Crime hurting Jamaica - JDF chief
Chief of defence staff of the Jamaica Defence Force, Major General Antony Anderson, has said the vicious cycle of crime in Jamaica is a direct result of persons seeking revenge.
Anderson was speaking at a lecture, which is the first in a series themed 'Public Safety and Justice in Jamaica', held last Wednesday on the grounds of the University of the West Indies, sponsored by Jamaica National Building Society and organised by the Institute of Criminal Justice and Security.
Anderson said 1,200 persons are murdered on average annually. Added to that, he said approximately the same number of persons are "shot but don't die". He noted that sometimes family members will aim to seek revenge.
"The five people who are associated with each one of these (1,200 killed and 1,200 shot and wounded), there are, if calculated, 10,000 to 12,000 people a year who are affected. What happens in real life to those persons who are affected because they are powerless to do anything about it? They will seek power, and how do they do that? They go towards an organisation that they see that looks powerful, a gang, or they join the military or the police force to empower themselves to continue the cycle of violence," he stressed.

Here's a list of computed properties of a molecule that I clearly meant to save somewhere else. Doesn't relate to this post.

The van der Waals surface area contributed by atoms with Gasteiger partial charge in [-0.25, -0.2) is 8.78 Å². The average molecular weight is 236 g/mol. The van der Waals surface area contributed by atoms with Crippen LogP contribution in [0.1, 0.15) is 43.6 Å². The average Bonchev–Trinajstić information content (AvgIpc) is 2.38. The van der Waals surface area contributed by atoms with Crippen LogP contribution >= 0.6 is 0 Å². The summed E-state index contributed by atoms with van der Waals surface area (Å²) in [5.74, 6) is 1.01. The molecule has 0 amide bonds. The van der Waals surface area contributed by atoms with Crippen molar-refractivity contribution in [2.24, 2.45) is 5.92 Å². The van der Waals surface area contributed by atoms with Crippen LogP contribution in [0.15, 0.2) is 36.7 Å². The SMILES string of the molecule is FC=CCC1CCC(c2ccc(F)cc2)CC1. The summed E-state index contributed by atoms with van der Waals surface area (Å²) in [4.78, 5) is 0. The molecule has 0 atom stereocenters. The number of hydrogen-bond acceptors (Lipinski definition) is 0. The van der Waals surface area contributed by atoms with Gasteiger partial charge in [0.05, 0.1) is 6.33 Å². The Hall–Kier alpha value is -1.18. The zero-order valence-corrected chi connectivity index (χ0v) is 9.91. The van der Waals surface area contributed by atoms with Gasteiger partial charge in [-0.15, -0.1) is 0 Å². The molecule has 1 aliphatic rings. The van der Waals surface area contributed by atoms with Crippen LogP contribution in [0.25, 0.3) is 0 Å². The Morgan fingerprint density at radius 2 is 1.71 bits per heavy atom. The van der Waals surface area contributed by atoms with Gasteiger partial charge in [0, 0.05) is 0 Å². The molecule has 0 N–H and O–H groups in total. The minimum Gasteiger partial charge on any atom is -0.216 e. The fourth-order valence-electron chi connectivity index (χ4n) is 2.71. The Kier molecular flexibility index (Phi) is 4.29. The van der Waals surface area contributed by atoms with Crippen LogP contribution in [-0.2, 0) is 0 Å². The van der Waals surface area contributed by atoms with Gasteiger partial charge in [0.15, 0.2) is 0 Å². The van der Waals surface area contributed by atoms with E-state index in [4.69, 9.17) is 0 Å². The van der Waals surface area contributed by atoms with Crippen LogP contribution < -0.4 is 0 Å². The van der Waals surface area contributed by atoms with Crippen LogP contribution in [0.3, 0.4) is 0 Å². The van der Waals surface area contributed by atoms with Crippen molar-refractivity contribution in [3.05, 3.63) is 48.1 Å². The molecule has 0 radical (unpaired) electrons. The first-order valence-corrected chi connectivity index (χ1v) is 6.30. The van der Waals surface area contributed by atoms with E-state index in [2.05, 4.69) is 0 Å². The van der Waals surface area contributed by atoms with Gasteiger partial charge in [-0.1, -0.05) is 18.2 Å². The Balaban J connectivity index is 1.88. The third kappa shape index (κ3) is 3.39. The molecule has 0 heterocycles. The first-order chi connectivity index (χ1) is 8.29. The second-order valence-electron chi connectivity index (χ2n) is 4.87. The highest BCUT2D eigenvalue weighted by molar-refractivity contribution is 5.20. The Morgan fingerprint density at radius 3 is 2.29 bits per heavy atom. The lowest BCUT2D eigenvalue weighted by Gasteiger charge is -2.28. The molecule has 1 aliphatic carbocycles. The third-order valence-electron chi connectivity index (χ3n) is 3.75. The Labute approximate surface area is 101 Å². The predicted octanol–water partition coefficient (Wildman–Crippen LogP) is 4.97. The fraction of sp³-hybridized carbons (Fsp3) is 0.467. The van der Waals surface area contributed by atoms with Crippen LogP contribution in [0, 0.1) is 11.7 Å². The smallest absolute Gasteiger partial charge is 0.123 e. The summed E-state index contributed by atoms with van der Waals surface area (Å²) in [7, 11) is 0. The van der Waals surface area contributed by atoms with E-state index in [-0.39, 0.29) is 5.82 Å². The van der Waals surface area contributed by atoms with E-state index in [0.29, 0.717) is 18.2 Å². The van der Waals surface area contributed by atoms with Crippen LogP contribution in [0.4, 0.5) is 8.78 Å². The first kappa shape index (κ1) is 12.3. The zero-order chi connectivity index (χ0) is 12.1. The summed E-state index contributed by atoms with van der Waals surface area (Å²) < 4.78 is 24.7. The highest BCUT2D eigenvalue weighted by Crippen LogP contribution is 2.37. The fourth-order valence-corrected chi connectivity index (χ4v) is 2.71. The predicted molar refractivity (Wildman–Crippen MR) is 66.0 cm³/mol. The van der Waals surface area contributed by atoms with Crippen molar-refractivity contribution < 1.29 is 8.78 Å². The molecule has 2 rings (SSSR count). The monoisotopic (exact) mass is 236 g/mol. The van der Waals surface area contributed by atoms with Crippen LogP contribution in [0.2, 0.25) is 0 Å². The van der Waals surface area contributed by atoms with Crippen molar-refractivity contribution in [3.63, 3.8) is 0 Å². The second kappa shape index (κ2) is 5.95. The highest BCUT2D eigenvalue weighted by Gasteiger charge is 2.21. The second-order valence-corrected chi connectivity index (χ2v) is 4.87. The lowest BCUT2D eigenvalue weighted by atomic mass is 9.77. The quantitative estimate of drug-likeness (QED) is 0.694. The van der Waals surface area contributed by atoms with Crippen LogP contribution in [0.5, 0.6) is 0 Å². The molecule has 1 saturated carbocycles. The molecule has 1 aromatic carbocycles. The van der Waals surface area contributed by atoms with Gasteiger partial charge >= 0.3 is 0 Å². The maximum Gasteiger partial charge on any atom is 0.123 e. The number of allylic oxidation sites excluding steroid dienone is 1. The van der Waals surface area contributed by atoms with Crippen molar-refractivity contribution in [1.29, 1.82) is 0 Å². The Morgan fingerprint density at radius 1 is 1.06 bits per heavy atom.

The fact, Anderson said, is that violence will create more violence unless the pain and hurt of affected persons are given proper attention.
"The reality is that preceding violence will always create more violence. If there are 10,000 people, if their trauma is not dealt with, and is not recognised, how do they heal? That's what we need to get at," the JDF chief said.
Anderson was adamant that the crime situation can only be cleared up with the participation of all.
"You can only do it with the participation of every well-meaning citizen," he told The Gleaner following the lecture.
He hinted during his presentation that the society has failed in its efforts to help curb the acts of criminals.